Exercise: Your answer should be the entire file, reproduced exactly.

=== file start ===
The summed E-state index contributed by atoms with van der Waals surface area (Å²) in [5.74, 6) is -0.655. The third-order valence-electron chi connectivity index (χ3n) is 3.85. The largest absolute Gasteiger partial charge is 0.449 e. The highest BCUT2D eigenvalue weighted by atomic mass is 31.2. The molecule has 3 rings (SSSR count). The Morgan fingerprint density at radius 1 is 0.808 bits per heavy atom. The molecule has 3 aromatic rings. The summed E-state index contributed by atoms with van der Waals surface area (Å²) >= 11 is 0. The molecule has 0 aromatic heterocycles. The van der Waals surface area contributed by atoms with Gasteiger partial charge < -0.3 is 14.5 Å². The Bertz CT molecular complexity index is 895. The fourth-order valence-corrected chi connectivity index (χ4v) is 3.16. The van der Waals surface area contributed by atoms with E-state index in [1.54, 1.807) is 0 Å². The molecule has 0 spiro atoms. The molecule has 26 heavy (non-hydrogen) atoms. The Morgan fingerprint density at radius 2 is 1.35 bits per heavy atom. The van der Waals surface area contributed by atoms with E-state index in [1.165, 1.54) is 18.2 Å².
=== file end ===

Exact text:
The summed E-state index contributed by atoms with van der Waals surface area (Å²) in [5.74, 6) is -0.655. The third-order valence-electron chi connectivity index (χ3n) is 3.85. The largest absolute Gasteiger partial charge is 0.449 e. The highest BCUT2D eigenvalue weighted by atomic mass is 31.2. The molecule has 3 rings (SSSR count). The Morgan fingerprint density at radius 1 is 0.808 bits per heavy atom. The molecule has 3 aromatic rings. The summed E-state index contributed by atoms with van der Waals surface area (Å²) >= 11 is 0. The molecule has 0 aromatic heterocycles. The van der Waals surface area contributed by atoms with Gasteiger partial charge < -0.3 is 14.5 Å². The Bertz CT molecular complexity index is 895. The fourth-order valence-corrected chi connectivity index (χ4v) is 3.16. The van der Waals surface area contributed by atoms with E-state index in [1.54, 1.807) is 0 Å². The molecule has 0 spiro atoms. The molecule has 26 heavy (non-hydrogen) atoms. The Morgan fingerprint density at radius 2 is 1.35 bits per heavy atom. The van der Waals surface area contributed by atoms with E-state index in [1.165, 1.54) is 18.2 Å².